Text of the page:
Sultan Al Qassemi, the Emirati commentator and prolific tweeter, jokes that he tries to post one article every day on the rise of Qatar, the tiny Gulf sheikhdom at the heart of the Arab Spring. There's a formula, he says. Nearly all articles express the same points: Qatar is rich, small, hosting the 2022 soccer World Cup, underwriting the pan-Arab satellite channel Al Jazeera, and cheering on protesters across the Arab world -- yet it's hardly democratic at home.
Often the headlines venture into rank hyperbole: The Economist called Qatar a "Pygmy with the punch of a giant," while the New York Review of Books hailed its "strange power." Various outlets have dubbed the country's ambitious emir, 60-year-old Sheikh Hamad bin Khalifa Al Thani, the "Arab Henry Kissinger." Last year, in an off-mic moment with political donors, U.S. President Barack Obama called him a "pretty influential guy."
There's no question the Qatari royals have parlayed their small country's extraordinary wealth into outsized if utterly unlikely clout, whizzing from one conflict zone to another and inviting dissidents and diplomats to the capital, Doha, to kibitz, negotiate, and plot against one another -- usually at the Sheraton, the pyramid-shaped, 1980s-era hotel overlooking the city's palm-lined corniche. (Think Star Wars bar scene for the Persian Gulf crowd, with French paratroopers strolling by as djellaba-clad Darfuri rebels and Western oil executives sip tea in the hotel's towering lobby.) Over the past decade, secured by one of the most massive U.S. air bases in the world, Qatar has inserted itself into conflicts in Afghanistan, Ethiopia, Iraq, Israel, Lebanon, Sudan, Syria, and Yemen, positioning the emirate as a disinterested mediator, trusted -- or at least tolerated -- by all parties.
It helps that there's little to worry about at home. Qatar is the richest country on the planet, with its 250,000 or so native citizens floating comfortably on a per capita income estimated at well over $400,000 a year. Another million and a half guest workers from all over the world toil at its mammoth construction projects and copious megamalls, while a smaller cadre of Arab and Western expats files the paperwork and keeps the trains running on time. Opinion polls find that Qataris evince little interest in political reform, and no wonder: Aside from having to live in dowdy Doha -- a dusty, sweltering inferno half the year -- they've got it pretty good.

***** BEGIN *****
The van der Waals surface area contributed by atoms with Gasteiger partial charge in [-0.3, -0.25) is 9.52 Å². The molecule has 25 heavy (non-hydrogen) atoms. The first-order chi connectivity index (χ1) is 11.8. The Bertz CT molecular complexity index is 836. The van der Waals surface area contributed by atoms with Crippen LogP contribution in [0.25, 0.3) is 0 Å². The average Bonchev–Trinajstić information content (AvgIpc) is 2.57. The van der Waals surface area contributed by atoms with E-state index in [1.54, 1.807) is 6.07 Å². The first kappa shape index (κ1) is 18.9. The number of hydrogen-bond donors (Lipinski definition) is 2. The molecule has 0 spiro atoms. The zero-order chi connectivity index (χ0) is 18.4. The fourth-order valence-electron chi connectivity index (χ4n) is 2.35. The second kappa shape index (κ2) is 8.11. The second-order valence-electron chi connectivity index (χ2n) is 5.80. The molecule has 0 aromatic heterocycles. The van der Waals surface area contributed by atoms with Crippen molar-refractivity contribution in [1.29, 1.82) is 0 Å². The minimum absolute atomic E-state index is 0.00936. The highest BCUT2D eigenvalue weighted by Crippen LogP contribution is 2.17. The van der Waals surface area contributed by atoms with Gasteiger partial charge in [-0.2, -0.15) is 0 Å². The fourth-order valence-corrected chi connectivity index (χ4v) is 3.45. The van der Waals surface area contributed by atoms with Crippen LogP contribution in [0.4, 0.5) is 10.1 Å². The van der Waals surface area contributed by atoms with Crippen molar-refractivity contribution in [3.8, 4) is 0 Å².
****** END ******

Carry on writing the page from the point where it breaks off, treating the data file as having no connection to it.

Until 2011, the emir seemed largely content with his role as a mediator, though Al Jazeera's critical coverage of politics (everywhere outside Qatar and the Gulf, of course) sometimes riled his fellow Arab autocrats. And his influence had certainly grown as leaders of the region's traditional powers, Egypt and Saudi Arabia, slipped into their dotage. But Sheikh Hamad's ambitions ballooned even more last year as his popular satellite channel became an unabashed cheerleader for the uprisings in Egypt, Syria, Tunisia, and Yemen (though not neighboring Bahrain), while the minuscule Qatari military joined the fight against Libyan tyrant Muammar al-Qaddafi. Even the mighty United States started looking to Qatar for help in bringing the Arab League along with its transformational agenda -- quite the turn of events given that Washington had long seen Qatar primarily as the backer of Al Jazeera, with its anti-American vitriol and al Qaeda snuff films.
This was heady stuff for a tiny "thumb" sticking out from the Arabian Peninsula, as Qaddafi once described Qatar. The country is, after all, not much more than a city-state the size of Connecticut, surrounded by some very heavily armed neighbors. In seeking to fill a vacuum -- and ignoring his own vulnerabilities -- had the emir finally gone too far?
FOR MOST OF its short history, Qatar has been an afterthought of an afterthought in global politics, an impoverished backwater that had often fallen prey to the schemes of stronger powers, from the British struggle with the Ottoman Turks for control of the Persian Gulf in the 19th century to the rise of Wahhabi Saudi Arabia next door in the early 20th. Like many leaders of small states, the Al Thani ruling family possesses a certain knack for survival, sometimes appeasing Qatar's larger neighbors, at other times irritating them and inviting outside protection, as Qatar did when it built the gigantic, billion-dollar al-Udeid air base in 1996, anticipating the closure of U.S. facilities in Saudi Arabia -- before the emirate even had an air force of its own.